from 1907 to 1912 (5 m height was increased) and from 1929 to 1933 (9 m height was increased). In 1946 the Low Dam was about to overflow, so they built another 8 km dam upstream.
In 1952, the new dam ”Aswan High Dam” began during the time of President Gamal Abd El-Nasser. Nasser first requested financial assistance from the International Bank for Reconstruction and Development
and technical assistance from the United States and Great Britain. Initially, the United States offered a loan of 270 million dollars, but it was withdrawn until mid-1956.
In 1958 the Soviet Union (at the height of the cold war) offered a loan of 1,120 million dollars at 2% interest. Construction lasted eleven years and was finished in 1970.
Fact about Aswan high dam
- The idea for the Aswan High Dam was first proposed in the 19th century, but it wasn’t until the 1950s that construction began.
- The construction of the High Dam began in 1960, it was finished 10 years later, and its total cost was 1 billion dollars.
- The dam’s construction was partially funded by the Soviet Union, which provided technical expertise and equipment.
- The dam provides hydroelectric power to Egypt and Sudan, with a total capacity of 2,100 megawatts.
- As a result of the construction of the High Dam, Lake Nasser was created, with a total area of 6000 km² and which involved the transfer of several ancient Egyptian monuments, such as the Abu Simbel temple, in addition to forcing the migration of a large number of residents from the area.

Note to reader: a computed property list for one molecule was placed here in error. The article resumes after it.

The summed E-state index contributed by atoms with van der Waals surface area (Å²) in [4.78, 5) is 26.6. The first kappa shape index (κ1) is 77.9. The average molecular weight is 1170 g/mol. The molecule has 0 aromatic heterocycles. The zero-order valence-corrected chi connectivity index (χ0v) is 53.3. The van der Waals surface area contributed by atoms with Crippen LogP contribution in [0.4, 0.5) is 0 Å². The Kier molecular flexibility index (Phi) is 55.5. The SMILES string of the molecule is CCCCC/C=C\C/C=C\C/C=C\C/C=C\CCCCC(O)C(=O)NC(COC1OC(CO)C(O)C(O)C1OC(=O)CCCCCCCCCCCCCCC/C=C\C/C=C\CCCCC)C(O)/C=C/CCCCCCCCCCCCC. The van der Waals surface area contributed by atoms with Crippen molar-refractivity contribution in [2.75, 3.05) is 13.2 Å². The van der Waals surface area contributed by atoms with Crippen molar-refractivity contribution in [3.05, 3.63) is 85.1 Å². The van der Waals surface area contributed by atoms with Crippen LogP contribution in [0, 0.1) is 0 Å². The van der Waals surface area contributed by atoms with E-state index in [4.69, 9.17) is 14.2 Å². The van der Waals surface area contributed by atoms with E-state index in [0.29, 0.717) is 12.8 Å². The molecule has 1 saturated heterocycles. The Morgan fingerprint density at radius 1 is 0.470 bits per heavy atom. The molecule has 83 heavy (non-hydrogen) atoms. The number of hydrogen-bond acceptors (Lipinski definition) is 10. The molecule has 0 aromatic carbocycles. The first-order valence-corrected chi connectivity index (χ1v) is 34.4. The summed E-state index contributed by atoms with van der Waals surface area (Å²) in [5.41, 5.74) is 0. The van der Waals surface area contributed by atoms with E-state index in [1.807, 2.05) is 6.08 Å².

- The dam’s reservoir, Lake Nasser, is the largest artificial lake in the world by volume.
- The dam is 111 meters high, 3,830 meters long, and 980 meters wide at the base.
- The dam has helped increase agricultural productivity in Egypt by providing a reliable water source for irrigation.
- The dam is a popular tourist attraction and is visited by millions yearly. It also generates significant electricity, providing power to millions in Egypt and beyond. Additionally, the dam has increased irrigation in the region, allowing for more crops to be grown and improving the lives of the people there.
- The construction of the Aswan High Dam was a massive undertaking, with thousands of workers and engineers involved. The dam is over 100 meters high and 3 kilometers long, making it one of the most impressive engineering feats of the modern era.
- But the Aswan High Dam isn’t just an engineering marvel; it’s also a vital lifeline for the region. The dam has helped to improve transportation in the area, making it easier for people and goods to move around. It has also significantly impacted the local environment, providing a habitat for many wildlife species and improving the ecosystem’s overall health.
How many Dams are in Egypt?
Egypt has the oldest dams in the world, the most important of which are the following
It is considered the oldest in Egypt, but in the whole world, it was the first historical dam to be established 2900 years before history, and King Mina built it in the era of the first Pharaonic state.
It is a dam established by the ancient Egyptians in a valley in the Eastern Desert, and it was built approximately in 2650 BC to control the flood.
During the second era of ancient Egypt, King Maurice built the Morris Lake reservoir in 2300 BC in Fayoum and then built a dam at the entrance to this lake, which he called Al-Lahun.
These barrages are located on the Damietta and Rashid branches and contain 71 openings. They were established during the reign of Muhammad Ali Pasha.
Nag Hammadi Barrages
Located north of Naga Hammadi on the Nile River. It was inaugurated in 1930 AD, and its establishment aimed to ensure basin irrigation for thousands of agricultural acres.
These barrages are located on the Rashid branch and were established in 1951 AD.
New Esna Barrages
The first reservoir was established in 1906 AD during the British occupation, while the modern barrages were built in 1995 AD, which generates electricity and saves irrigation water.
Work on the construction of this dam began in 1898 AD